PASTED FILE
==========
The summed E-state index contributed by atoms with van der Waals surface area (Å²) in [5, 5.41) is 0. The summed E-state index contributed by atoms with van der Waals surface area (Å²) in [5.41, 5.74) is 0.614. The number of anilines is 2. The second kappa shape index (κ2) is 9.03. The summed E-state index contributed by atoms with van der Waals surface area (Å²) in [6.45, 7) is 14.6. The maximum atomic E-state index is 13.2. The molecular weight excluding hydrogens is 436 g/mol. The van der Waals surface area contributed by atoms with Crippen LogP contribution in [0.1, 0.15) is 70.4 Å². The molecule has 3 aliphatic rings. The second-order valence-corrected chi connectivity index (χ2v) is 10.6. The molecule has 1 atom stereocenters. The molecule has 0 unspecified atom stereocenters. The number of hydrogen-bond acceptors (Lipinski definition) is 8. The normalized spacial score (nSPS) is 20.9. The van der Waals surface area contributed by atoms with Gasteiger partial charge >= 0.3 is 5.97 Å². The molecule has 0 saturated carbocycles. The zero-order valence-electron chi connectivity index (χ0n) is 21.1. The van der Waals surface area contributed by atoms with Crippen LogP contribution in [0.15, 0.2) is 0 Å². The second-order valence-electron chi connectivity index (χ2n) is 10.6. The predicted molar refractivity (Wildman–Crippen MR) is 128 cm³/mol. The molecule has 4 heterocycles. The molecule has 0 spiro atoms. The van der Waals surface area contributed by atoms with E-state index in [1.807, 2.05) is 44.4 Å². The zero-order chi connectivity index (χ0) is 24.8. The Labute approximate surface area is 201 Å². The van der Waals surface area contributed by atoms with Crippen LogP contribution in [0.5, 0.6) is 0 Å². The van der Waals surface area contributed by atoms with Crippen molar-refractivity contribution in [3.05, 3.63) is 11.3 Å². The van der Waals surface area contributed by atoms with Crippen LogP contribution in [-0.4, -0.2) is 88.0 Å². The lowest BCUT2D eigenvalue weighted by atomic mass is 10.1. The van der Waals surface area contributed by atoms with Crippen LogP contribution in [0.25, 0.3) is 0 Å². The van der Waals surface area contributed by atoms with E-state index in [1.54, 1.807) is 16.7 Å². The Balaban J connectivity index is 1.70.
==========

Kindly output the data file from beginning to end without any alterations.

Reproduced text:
The summed E-state index contributed by atoms with van der Waals surface area (Å²) in [5, 5.41) is 0. The summed E-state index contributed by atoms with van der Waals surface area (Å²) in [5.41, 5.74) is 0.614. The number of anilines is 2. The second kappa shape index (κ2) is 9.03. The summed E-state index contributed by atoms with van der Waals surface area (Å²) in [6.45, 7) is 14.6. The maximum atomic E-state index is 13.2. The molecular weight excluding hydrogens is 436 g/mol. The van der Waals surface area contributed by atoms with Crippen LogP contribution in [0.1, 0.15) is 70.4 Å². The molecule has 3 aliphatic rings. The second-order valence-corrected chi connectivity index (χ2v) is 10.6. The molecule has 1 atom stereocenters. The molecule has 0 unspecified atom stereocenters. The number of hydrogen-bond acceptors (Lipinski definition) is 8. The normalized spacial score (nSPS) is 20.9. The van der Waals surface area contributed by atoms with Gasteiger partial charge >= 0.3 is 5.97 Å². The molecule has 0 saturated carbocycles. The zero-order valence-electron chi connectivity index (χ0n) is 21.1. The van der Waals surface area contributed by atoms with Crippen LogP contribution in [0.15, 0.2) is 0 Å². The second-order valence-electron chi connectivity index (χ2n) is 10.6. The predicted molar refractivity (Wildman–Crippen MR) is 128 cm³/mol. The molecule has 4 heterocycles. The molecule has 0 spiro atoms. The van der Waals surface area contributed by atoms with E-state index in [1.807, 2.05) is 44.4 Å². The zero-order chi connectivity index (χ0) is 24.8. The Labute approximate surface area is 201 Å². The van der Waals surface area contributed by atoms with Crippen LogP contribution in [0.5, 0.6) is 0 Å². The van der Waals surface area contributed by atoms with Crippen molar-refractivity contribution in [3.05, 3.63) is 11.3 Å². The van der Waals surface area contributed by atoms with Crippen LogP contribution in [-0.4, -0.2) is 88.0 Å². The lowest BCUT2D eigenvalue weighted by atomic mass is 10.1. The van der Waals surface area contributed by atoms with Crippen LogP contribution in [0.25, 0.3) is 0 Å². The van der Waals surface area contributed by atoms with E-state index in [1.54, 1.807) is 16.7 Å². The Balaban J connectivity index is 1.70.